Brenna Ellison, David Davis, and I have a paper forthcoming in the journal Economic Inquiry and that is finally available online.
Here's are the study objectives:
The overall purpose of this research is to perform an in-depth examination of menu labeling and pricing policies in a full-service, sit-down restaurant. Specifically, this research determines: (1) whether caloric labels in a fullservice restaurant influence food choice, (2) whether symbolic calorie labels are more/less influential than numeric calorie labels, (3) how effective menu labels are relative to “fat taxes” and “thin subsidies” at reducing calories ordered, and (4) the economic value of menu labels.
Our projections of the short-run effects of different policies (numeric label, symbolic label, 10% tax on high calorie items, or 10% subsidy on low calorie items) on the number of calories ordered at the restaurant we studied are as follows:
The only policy option which resulted in a statistically significant change in calories (where the 95% confidence interval on the change didn't include zero) was a "symbolic" calorie label - essentially a traffic light label with a red dot next t the highest calorie items, a yellow dot next to medium calorie items, and a green dot next to lowest calorie items. We put the point estimate on the value of the symbolic label at about $0.13/person/meal.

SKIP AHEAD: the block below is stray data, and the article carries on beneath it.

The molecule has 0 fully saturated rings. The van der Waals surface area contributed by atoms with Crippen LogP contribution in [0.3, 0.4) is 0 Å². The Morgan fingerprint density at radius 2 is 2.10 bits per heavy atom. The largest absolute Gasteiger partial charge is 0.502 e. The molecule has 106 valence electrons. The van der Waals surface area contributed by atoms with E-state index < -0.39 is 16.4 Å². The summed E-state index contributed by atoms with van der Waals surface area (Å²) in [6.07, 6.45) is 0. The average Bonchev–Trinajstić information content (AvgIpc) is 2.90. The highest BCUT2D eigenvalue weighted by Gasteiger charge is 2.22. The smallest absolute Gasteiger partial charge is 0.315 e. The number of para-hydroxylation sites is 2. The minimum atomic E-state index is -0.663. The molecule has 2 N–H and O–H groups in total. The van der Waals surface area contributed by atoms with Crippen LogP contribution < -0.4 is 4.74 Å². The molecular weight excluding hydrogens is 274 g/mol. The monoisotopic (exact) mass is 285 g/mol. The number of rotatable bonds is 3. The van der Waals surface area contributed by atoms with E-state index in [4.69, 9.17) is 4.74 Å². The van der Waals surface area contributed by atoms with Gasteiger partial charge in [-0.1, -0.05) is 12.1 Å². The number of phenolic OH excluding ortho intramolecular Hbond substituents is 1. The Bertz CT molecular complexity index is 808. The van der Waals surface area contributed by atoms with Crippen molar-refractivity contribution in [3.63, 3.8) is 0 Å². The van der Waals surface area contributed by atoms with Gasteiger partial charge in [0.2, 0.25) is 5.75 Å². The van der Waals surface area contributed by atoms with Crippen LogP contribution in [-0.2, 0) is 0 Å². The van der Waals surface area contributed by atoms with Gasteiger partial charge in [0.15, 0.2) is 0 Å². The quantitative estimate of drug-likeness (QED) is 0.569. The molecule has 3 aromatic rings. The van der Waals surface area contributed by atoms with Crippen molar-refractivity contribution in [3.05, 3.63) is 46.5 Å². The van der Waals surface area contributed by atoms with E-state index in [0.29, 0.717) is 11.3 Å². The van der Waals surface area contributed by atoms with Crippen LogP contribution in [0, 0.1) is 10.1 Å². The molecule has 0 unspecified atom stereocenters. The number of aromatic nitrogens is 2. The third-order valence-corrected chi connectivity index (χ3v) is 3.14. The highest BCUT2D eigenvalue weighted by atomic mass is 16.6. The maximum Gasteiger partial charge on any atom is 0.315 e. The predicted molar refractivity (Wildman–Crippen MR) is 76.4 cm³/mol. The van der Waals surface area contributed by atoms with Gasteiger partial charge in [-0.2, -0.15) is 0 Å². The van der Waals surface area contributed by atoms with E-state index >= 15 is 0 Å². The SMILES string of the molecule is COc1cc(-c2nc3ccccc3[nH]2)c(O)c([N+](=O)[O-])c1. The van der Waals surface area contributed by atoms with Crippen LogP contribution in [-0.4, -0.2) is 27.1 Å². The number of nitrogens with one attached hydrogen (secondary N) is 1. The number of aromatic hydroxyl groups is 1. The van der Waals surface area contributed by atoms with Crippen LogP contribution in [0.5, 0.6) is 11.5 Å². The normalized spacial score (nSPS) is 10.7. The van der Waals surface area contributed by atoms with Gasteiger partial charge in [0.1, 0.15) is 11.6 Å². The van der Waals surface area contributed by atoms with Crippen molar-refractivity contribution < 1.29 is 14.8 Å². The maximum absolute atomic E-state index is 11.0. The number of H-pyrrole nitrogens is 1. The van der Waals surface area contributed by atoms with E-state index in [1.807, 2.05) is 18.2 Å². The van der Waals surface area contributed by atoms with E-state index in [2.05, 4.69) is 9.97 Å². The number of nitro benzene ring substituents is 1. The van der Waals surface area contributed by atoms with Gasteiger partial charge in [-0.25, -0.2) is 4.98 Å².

It is important to note that the symbolic label policy option was also the one that had the most detrimental effect on restaurant revenues (these results are in Brenna's dissertation). Also, curiously enough, Brenna's surveys suggest most people say they don't want the symbolic label. Here's what we wrote in a different paper discussing a post-meal survey conducted with some of the diners:
Interestingly, despite the calorie+traffic light label’s effectiveness at reducing calories ordered, it was not the labeling format of choice. When asked which labeling format was preferred, only 27.5% of respondents wanted to see the calorie+traffic light label on their menus. Surprisingly, 42% preferred the calorie-only label which had virtually no influence on ordering behavior.